By Tristan Meiman

In the past few years, there have been a number of movies based on comic book super heroes (Batman Begins, Spider-Man, Superman Returns, Iron Man, etc.) But, in one movie this semester, a new hero was born, and his name is Kick-Ass.

It didn’t take long to sell me on the movie; I knew it was going to be great within the first two minutes.

It begins with the main character’s narration to set moviegoers up for what Kick-Ass was all about. What really sold me was a scene with a nameless hero – let’s call him “Hero A” – who thought a costume with wings was bound to make him fly.

Shortly after jumping off a tall structure, people below began applauding “Hero A” in hopes of seeing this man fly. With triumphant music blaring, “Hero A” began falling faster and faster, only to fall helplessly to the ground, faceplanting into a taxicab.

After nearly falling out of my seat, I regained myself for the rest of the movie.

Aaron Johnson stars as Dave Lizewski, a high school nerd who shares a common love of comic books with the nerd that lies within all of us.

After witnessing constant crimes and realizing no one would do anything to stop them, he takes it upon himself to don a green scuba suit armed with two batons. Thus, Kick-Ass was born.

His first attempt to foil crime, heroic as it is, ends up with him getting stabbed by a street thug. To make matters worse, Kick-Ass gets bashed by a car and is left unconscious while the driver just keeps on going.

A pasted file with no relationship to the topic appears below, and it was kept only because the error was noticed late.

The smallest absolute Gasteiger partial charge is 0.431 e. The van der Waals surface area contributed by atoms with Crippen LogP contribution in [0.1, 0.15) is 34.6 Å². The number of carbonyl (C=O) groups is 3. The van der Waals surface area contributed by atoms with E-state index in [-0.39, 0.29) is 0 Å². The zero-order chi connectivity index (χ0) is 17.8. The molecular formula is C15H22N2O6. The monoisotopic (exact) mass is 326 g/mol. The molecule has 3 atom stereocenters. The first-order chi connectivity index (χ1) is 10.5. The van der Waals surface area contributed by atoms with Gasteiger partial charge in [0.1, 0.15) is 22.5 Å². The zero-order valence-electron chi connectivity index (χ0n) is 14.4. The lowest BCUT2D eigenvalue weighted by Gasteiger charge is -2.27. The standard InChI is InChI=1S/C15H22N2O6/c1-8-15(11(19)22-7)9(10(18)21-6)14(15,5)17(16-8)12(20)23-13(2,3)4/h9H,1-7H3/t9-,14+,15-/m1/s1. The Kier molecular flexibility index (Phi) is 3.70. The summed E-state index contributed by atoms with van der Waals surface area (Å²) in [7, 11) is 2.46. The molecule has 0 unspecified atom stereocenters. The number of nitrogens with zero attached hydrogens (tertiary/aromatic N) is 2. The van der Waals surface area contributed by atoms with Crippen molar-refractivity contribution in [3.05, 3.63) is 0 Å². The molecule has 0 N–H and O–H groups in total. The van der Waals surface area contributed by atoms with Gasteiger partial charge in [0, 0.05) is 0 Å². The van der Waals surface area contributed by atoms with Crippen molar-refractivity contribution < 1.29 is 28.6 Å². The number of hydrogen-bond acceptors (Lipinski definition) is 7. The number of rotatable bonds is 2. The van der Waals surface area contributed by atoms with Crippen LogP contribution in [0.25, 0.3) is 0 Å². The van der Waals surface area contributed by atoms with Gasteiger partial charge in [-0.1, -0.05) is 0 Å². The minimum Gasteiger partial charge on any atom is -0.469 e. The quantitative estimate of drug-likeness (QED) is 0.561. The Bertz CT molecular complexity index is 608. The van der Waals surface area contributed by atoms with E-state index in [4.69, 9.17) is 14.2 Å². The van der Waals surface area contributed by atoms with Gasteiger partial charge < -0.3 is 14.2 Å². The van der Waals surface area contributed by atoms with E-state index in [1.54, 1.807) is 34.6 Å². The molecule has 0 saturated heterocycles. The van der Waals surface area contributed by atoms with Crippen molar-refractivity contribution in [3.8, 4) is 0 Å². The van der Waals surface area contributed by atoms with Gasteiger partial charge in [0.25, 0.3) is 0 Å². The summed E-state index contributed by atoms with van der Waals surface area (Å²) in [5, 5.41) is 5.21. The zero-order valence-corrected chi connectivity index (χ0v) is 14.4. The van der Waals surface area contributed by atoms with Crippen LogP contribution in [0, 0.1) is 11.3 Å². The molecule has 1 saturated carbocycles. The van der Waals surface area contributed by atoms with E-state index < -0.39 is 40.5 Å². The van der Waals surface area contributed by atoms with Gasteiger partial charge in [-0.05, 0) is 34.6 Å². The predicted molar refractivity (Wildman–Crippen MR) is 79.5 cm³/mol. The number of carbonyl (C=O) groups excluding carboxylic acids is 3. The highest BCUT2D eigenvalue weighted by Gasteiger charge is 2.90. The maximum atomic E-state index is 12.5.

Kick-Ass’ accident causes him to lose feeling in most of his nerve endings, and he’s also forced to undergo surgery, which places metal plates into most of his body.

With new metal plates and the ability to not feel pain, Kick-Ass’ job becomes a lot easier. Kick-Ass later teams up with Mindy Macready, aka Hit Girl (Chloe Moretz), and her father Damon Macready, aka Big Daddy (Nicholas Cage), who dresses up like a poor-man’s Batman.

Damon brought up his daughter to be able to take care of herself in the worst of situations. And, when I mean worst of situations, I mean when an 11-year-old girl takes out a room full of street thugs with just the use of knives.

I loved how this movie had its balance of both comedy, as well as action in the comic book genre. The movie had a perfect amount of shear bad-assary (yes, that’s a word now) that left you satisfied, but waiting for the next thing to happen. The dialog between each character was perfect for each given situation, whether it would be three friends chatting at a comic book shop, or a father correcting their daughter on how to take a gunshot to the chest.

There’s almost nothing not to like about Kick-Ass. The idea’s original enough to be funny (Mystery Men is the only movie with a similar concept I can think of), and it’s executed very well. Overall, the movie is quite amazing.

Filled with laughs, action and wannabe comic super heroes, this movie has it all. I definitely recommend this movie to anyone who loves comic book movies, or just good comedy in general.

The title of the movie says it all.